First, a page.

Did you know that [counter] people have been having a skeg at my little autonomous region?


Tilbage til København


I began my afternoon out in København by visiting young Rose me lass at her salubrious lakeside residence at nine o’clock in the morning. Apart from a hint of a hangover she seemed to be all fine and dandy and I was confident that she had weathered the storm of her temporary not wanting to be in Sweden crisis. I always find it very hard saying goodbye to my lovely kids, especially when the parting takes place such a long way from home, but I could tell that even if she wasn’t completely settled the seeds had been sown for her to enjoy the next four months in a lovely and interesting place. Her old Maastricht sparkle was back!

So, feeling a bit choked up, I gave her a big hug (being careful not to crush her breakfast time knäckebröd), said goodbye and left. I had such a strange feeling inside of me as I drove through the city centre and out towards the southbound E04 motorway. Perhaps I had had too much raw herring for my own breakfast but it was more like I didn’t want to leave lovely Jönköping, despite the fact that I had done and seen just about everything that there was to do and see there.

The 350 km drive to København was uneventful and with no one to talk to and only awful music on the car radio I was bored. It was incredible that a country that lies third in the world, behind only America and Britain in terms of popular music output should rely so heavily on crud like Eye of the Tiger and Una Paloma Blanca to keep its deejays busy. I would have given all the knäckebröd in Skanör med Falsterbo for a half decent CD to listen to in that little car. When I stopped at a service station for a cuppa and a wee I had a look in the shop to see if they sold CDs but all they really had was Eye of the Tiger and Una Paloma Blanca. In my head I tried to re-write the lyrics to these songs to describe the wretched man who compiled the playlist for the country’s national radio station but I failed because I couldn’t think of a word that rhymed with ‘blanca’.

Crossing the Öresund Bridge (or Øresund, as they would say in Denmark) once again brightened things up a bit. It seemed much more interesting than it had been on the journey into Sweden five days earlier because on the way back to Denmark I could see from 2 km to 3 km away the point where the bridge ended and the tunnel began, but not all that clearly so it appeared that the traffic was just driving off the end of the bridge and into the sea. It’s hard to describe this bridge / tunnel combination in words. The best I can do is to say that it’s a bit like the Mousetrap board game but with an expensive toll barrier instead of a bath tub and a seesaw.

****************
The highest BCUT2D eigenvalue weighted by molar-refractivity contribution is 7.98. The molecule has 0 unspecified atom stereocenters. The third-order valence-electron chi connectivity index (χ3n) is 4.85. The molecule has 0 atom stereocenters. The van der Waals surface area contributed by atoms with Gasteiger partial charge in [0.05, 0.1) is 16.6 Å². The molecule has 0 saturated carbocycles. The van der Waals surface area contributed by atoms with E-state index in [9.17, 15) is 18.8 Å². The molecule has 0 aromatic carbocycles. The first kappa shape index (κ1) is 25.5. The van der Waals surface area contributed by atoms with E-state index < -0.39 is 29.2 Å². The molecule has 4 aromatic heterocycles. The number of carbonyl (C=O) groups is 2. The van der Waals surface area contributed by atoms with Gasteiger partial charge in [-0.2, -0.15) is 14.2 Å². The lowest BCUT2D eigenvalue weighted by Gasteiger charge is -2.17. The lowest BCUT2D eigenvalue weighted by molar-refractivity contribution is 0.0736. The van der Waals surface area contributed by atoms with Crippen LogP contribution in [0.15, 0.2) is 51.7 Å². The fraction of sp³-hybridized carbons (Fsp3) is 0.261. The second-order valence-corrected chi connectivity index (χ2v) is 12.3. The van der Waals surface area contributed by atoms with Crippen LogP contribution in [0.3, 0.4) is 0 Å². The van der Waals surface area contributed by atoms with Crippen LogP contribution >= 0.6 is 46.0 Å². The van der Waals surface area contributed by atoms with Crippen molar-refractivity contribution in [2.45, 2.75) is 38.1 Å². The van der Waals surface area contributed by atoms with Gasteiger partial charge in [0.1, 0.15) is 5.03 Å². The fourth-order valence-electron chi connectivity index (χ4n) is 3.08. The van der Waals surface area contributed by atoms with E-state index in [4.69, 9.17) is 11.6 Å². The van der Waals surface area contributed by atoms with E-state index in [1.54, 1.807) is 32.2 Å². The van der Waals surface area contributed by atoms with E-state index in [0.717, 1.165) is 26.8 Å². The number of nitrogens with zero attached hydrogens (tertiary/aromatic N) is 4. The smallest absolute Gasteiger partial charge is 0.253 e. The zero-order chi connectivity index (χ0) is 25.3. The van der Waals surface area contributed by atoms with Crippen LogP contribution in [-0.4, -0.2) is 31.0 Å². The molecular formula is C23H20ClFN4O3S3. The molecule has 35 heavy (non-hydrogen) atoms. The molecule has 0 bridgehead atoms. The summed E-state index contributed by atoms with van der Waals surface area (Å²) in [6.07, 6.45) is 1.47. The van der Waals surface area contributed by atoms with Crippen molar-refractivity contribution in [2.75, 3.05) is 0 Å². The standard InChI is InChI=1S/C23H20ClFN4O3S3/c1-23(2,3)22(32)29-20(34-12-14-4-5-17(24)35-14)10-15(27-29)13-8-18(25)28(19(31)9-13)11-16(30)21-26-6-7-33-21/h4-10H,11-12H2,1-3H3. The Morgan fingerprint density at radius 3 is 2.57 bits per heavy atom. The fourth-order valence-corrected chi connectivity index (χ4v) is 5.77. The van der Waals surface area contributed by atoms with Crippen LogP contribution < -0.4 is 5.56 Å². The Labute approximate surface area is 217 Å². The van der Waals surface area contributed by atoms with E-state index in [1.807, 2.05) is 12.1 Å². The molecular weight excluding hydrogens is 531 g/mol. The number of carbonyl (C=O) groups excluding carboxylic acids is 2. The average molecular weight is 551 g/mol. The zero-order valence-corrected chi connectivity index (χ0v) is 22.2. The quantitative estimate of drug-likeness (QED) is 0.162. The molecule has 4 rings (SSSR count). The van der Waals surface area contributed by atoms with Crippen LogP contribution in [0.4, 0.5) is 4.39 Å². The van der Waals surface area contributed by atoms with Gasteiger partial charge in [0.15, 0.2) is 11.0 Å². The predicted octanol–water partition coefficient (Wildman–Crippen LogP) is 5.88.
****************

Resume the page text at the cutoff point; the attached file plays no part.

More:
Having been even more cautious than ever in allowing plenty of time for my long journey to the airport, I found myself in Denmark’s capital with enough time on my hands to have a bit of a stroll around. So I drove into the city centre, parked the car in the first parking space that I saw and then set off on foot to just bump accidentally into some interesting places without the aid of a map or a guidebook or stars to steer by. I had a coffee in an ancient looking café by the Esplanade before embarking upon yet another aimless ramble to take in some spectacular fountains and a quayside lined with old ships and boats.

‘Frigate,’ an old man said to me outside the Maritime Museum. ‘Go and shove it up your Øresund!’ I replied.

I found a statue and fountain encrusted circus in front of the Royal Palace where I watched the changing of the guard. This was more interesting than when I had seen it in England because in København they don’t do it behind big iron railings like they do at Buckingham Palace. Instead it takes place on the cobbled road where the public can get very close to the Quality Street-esque soldiers and take their photographs and steal their wallets.


Quality Street anybody?

Quality Street anybody?


From there I went to Frederik's Kirke, a magnificent eighteenth century Lutheran church boasting the largest dome in Scandinavia. It was circular on the outside, so not surprisingly circular on the inside too, and with that impressive dome it looked like a huge ornate biscuit barrel or tea caddy.

Round about 4.00 p.m. it was time to say goodbye to wonderful, wonderful København. The three hours that I had spent there really had been wonderful and sufficient to convince me that I should revisit and have a proper look around some time in the future. So I added it to my mental list of future mental holiday plans . . . along with all the others. Did you know I have never been to Great Yarmouth?

Sadly, not only was my afternoon in København at an end but so was my trip to Northern Europe. As ever at the end of a trip, I got into the car to go the airport and I sighed the heaviest of sighs. No matter how often I go away this bit never gets any easier.

I spent money in four different currencies today. I bought a cuppa with Swedish kronor at the service station on the motorway near Helsingborg. I spent Danish kroner to pay to cross the bridge and whilst tootling around as a tourist. I used a five euro note to buy myself a drink at the airport. And I used British pounds to buy some Class A drugs to take away the pain of being back in England.

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